Monday, June 17, 2013

Five Years Ago on RYS.

June 17, 2008

The YMGTC Problem.

I think the "you must go to college" attitude is contributory to other social ills as well:
  1. The continued extension of adolescence and delay of adulthood. If you're still in school, you're still a kid. Ergo, no need to grow up and take responsibility for yourself. It doesn't take a very keen eye to see this played out on many, probably most, college campuses.
  2. A dismissive and disrespectful attitude toward blue collar work and workers. I'm 38 years old. My father's generation was probably the last to, as a cohort, be raised with the expectation that a good day's work preceded a good day's pay. Most of my generation, and certainly the ones since, does not understand manual labor. It's something to be done by the uneducated and unskilled (they don't even have a proper idea of what skilled manual labor is anymore). Kids now think that hard work is beneath them, and so is anyone who earns their bread by it.
  3. A lack of common sense. Too many kids now have everything handed to them, and the expectation of a college degree is one of them. This most recent crop of freshmen are part of a generation raised with the expectation that everything can be solved by electronics. They have no damned common sense. Do I sound like my grandfather? Read The Last American Man, a biography of Eustace Conway. Kids literally without enough sense to come in out of the rain or run from a dangerous situation.
  4. The ongoing deterioration of high school. High schools no longer teach many basic skills. The expectation is that they shouldn't. Why? I have no idea. You can pick from two dozen AP courses designed to get you into college, but in most schools you can't get basic hands-on time with power tools or engines, can't learn how to balance a checkbook, build a budget, get a mortgage or manage a home.You can take a class requiring detailed discussion of the history of modern Europe, but not one in the basic requirements of informed citizenship. It's disgraceful. High school aren't "high" -- they're low-rent college prep, or a way to mark time on your journey to service-sector job hell.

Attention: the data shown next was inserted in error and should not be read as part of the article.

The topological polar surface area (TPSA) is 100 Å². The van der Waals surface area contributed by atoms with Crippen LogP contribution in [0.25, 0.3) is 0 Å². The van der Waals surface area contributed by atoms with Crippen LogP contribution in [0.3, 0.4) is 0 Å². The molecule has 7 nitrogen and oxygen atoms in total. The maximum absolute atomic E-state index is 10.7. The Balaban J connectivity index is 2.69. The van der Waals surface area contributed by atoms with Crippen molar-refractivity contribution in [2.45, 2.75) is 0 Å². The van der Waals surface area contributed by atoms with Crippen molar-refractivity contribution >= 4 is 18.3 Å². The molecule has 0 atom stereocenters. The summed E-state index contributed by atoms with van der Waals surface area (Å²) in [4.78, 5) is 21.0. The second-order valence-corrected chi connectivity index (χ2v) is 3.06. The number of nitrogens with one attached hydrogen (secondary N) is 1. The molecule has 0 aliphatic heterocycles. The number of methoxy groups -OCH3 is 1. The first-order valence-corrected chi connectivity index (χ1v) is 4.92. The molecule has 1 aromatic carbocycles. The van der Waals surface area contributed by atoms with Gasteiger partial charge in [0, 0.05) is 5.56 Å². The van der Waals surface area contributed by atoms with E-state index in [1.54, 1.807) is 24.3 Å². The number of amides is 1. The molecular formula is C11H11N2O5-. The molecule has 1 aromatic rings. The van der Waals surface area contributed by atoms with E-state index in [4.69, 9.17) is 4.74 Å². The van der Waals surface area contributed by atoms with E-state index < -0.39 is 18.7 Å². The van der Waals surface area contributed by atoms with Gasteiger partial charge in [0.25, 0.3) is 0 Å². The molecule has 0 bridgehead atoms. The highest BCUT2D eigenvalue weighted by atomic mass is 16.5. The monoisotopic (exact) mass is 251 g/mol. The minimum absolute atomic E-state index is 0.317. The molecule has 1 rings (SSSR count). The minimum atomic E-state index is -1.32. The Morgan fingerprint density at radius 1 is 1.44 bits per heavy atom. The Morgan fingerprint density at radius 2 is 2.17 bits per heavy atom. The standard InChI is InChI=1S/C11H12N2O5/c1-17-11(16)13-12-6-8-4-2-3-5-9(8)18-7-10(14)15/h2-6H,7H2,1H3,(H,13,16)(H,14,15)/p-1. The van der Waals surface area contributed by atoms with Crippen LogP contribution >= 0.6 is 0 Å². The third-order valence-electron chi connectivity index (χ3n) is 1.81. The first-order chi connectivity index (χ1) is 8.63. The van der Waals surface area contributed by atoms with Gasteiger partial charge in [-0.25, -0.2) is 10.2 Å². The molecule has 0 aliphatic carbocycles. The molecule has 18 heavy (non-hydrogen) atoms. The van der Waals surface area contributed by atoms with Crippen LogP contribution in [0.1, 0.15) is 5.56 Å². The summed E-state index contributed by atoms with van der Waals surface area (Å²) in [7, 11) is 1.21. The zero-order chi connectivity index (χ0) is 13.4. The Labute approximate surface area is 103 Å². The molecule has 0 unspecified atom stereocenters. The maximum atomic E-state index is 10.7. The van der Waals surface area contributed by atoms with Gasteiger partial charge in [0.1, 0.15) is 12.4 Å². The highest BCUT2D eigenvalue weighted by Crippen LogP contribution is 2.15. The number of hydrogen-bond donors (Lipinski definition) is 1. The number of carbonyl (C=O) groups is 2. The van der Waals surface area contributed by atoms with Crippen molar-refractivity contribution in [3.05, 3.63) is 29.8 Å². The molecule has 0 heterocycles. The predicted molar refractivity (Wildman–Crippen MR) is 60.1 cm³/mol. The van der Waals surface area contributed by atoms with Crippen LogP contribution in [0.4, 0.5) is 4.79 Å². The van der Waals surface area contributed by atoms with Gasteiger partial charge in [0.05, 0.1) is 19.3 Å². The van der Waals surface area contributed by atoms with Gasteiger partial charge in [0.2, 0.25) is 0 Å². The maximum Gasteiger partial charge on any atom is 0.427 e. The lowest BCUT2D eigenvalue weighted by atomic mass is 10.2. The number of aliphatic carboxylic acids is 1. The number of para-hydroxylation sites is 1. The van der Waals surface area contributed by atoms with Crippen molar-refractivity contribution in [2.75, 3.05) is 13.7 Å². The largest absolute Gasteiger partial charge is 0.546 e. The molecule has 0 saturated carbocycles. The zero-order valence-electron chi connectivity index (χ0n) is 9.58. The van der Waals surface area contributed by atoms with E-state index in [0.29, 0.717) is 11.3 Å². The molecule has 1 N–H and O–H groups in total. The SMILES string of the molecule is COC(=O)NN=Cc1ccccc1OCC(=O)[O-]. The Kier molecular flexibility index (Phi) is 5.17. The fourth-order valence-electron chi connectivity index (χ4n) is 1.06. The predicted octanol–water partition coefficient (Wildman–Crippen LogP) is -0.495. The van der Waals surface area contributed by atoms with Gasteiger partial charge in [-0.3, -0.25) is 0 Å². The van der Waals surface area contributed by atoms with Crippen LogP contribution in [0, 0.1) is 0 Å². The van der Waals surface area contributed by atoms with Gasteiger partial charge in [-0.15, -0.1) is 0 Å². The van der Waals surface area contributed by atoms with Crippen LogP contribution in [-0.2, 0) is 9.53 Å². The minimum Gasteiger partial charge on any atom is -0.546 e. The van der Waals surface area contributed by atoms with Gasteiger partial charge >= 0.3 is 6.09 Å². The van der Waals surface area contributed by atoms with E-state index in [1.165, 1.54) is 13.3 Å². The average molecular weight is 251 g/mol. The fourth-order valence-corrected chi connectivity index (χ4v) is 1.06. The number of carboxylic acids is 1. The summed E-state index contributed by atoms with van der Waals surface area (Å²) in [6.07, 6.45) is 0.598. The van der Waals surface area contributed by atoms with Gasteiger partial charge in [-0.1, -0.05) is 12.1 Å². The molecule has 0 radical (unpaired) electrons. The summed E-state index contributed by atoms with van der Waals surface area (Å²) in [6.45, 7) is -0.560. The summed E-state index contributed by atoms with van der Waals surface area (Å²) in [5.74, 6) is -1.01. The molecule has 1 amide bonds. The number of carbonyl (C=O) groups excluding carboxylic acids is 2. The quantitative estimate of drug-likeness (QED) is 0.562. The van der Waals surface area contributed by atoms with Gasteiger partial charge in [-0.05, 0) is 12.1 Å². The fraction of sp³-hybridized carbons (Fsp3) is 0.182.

5. The YMGTC attitude is also damaging the middle class. I saw a lecture recently by an economist who pointed out that not too many years ago you could be successful and move your family into solid middle class territory with a high-school diploma and a blue-collar manufacturing job that paid decent wages. It was assumed -- and not erroneously -- that almost anyone with that diploma and a willingness to work could support a small family. Now? Leaving aside that most of those jobs are gone, the bar for entry to the middle class is four years and tens of thousands of dollars higher. Until the 1970s, society provided the tools to enter the middle class. Now, Mom and Dad must provide those tools. Over time, this is doing nothing but widening the have/have not gap.
As the saying goes, nothing good can come of this.


  1. While I largely agree, if a young person came to me thinking of not going to college because they can get a good job instead (a plan I could get behind for a lot of kids) I'd feel obliged to suggest that they should go to college while they build a life outside of college.

    One night course a semester all year. Or online if they insist. But get in there and stay in there. Start at the local CC, and transfer to a nearby four year program when they're ready for upper division work.

    Take at least a few courses in economics, finance or business. Engineering economics is fine for people pursuing technical majors.

    That way, in ten or fifteen years when the best ways forward in their chosen careers (be that management or self-employment) are starting to either require a degree as a plot token or require them to actually run a business they will be ready.

    If self-employment is a real possibility in their field (as in most of the journeyman trades) or management positions are available on the basis of experience alone (as in food service and retail) they don't even have to finish for this plan to help them. Just having the money related course work will do.

    And hopefully they will have found something they like enough to pursue for it's own sake, and grown a bit as a thinking person along the way. All without having to put their life on hold for four (or five or six) years just to get started.

  2. Being a journeyman is the only option that is outside of frieght that pays well for non degree holders. Getting a decent wage without being a journeyman in a factory is something that could take half of your working life to achieve, turning out to be more "costly" than achieving a 4 year degree. At this point you are pretty much a serf.

    As for freight, getting your seniority started at a young age is required unless you want to be someone in his 30s doing weekend shifts.

    You can still make over 60K a year without a degree, but the amount of time and fun nights you have to give up is a downer. Since the age of 21, I've worked ever Friday night for 7 years. I'm pretty sure the typical office worker with a bachelor's degree doesn't have this problem.

  3. Or be a postal worker in North Dakota, making 28 dollars an hour if you can stay for 15 years.


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